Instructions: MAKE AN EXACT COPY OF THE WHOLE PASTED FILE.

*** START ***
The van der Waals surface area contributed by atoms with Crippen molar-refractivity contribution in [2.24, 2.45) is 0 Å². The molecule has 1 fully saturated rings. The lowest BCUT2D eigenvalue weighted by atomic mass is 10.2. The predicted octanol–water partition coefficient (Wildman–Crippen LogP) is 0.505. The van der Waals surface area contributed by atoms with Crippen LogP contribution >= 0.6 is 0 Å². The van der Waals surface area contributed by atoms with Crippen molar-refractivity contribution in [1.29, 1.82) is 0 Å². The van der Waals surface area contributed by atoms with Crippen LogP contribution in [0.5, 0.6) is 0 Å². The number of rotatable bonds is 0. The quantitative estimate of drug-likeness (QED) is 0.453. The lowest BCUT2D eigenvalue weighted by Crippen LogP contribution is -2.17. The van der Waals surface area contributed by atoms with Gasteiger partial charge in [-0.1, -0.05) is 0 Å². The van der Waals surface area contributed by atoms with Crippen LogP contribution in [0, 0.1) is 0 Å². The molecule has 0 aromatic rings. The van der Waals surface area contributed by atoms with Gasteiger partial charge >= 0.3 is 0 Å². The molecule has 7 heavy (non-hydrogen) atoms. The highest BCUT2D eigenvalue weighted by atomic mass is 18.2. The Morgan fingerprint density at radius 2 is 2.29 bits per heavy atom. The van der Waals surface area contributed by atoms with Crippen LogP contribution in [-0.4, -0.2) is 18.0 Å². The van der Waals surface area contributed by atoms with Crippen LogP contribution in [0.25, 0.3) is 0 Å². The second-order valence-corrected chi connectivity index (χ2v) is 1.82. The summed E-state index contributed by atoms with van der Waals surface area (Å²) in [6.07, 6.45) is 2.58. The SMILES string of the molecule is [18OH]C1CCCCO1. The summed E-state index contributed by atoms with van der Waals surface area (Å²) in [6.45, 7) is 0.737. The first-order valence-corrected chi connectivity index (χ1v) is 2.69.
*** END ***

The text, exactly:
The van der Waals surface area contributed by atoms with Crippen molar-refractivity contribution in [2.24, 2.45) is 0 Å². The molecule has 1 fully saturated rings. The lowest BCUT2D eigenvalue weighted by atomic mass is 10.2. The predicted octanol–water partition coefficient (Wildman–Crippen LogP) is 0.505. The van der Waals surface area contributed by atoms with Crippen LogP contribution >= 0.6 is 0 Å². The van der Waals surface area contributed by atoms with Crippen molar-refractivity contribution in [1.29, 1.82) is 0 Å². The van der Waals surface area contributed by atoms with Crippen LogP contribution in [0.5, 0.6) is 0 Å². The number of rotatable bonds is 0. The quantitative estimate of drug-likeness (QED) is 0.453. The lowest BCUT2D eigenvalue weighted by Crippen LogP contribution is -2.17. The van der Waals surface area contributed by atoms with Gasteiger partial charge in [-0.1, -0.05) is 0 Å². The van der Waals surface area contributed by atoms with Crippen LogP contribution in [0, 0.1) is 0 Å². The molecule has 0 aromatic rings. The van der Waals surface area contributed by atoms with Gasteiger partial charge >= 0.3 is 0 Å². The molecule has 7 heavy (non-hydrogen) atoms. The highest BCUT2D eigenvalue weighted by atomic mass is 18.2. The Morgan fingerprint density at radius 2 is 2.29 bits per heavy atom. The van der Waals surface area contributed by atoms with Crippen LogP contribution in [-0.4, -0.2) is 18.0 Å². The van der Waals surface area contributed by atoms with Crippen LogP contribution in [0.25, 0.3) is 0 Å². The second-order valence-corrected chi connectivity index (χ2v) is 1.82. The summed E-state index contributed by atoms with van der Waals surface area (Å²) in [6.07, 6.45) is 2.58. The SMILES string of the molecule is [18OH]C1CCCCO1. The summed E-state index contributed by atoms with van der Waals surface area (Å²) in [6.45, 7) is 0.737. The first-order valence-corrected chi connectivity index (χ1v) is 2.69.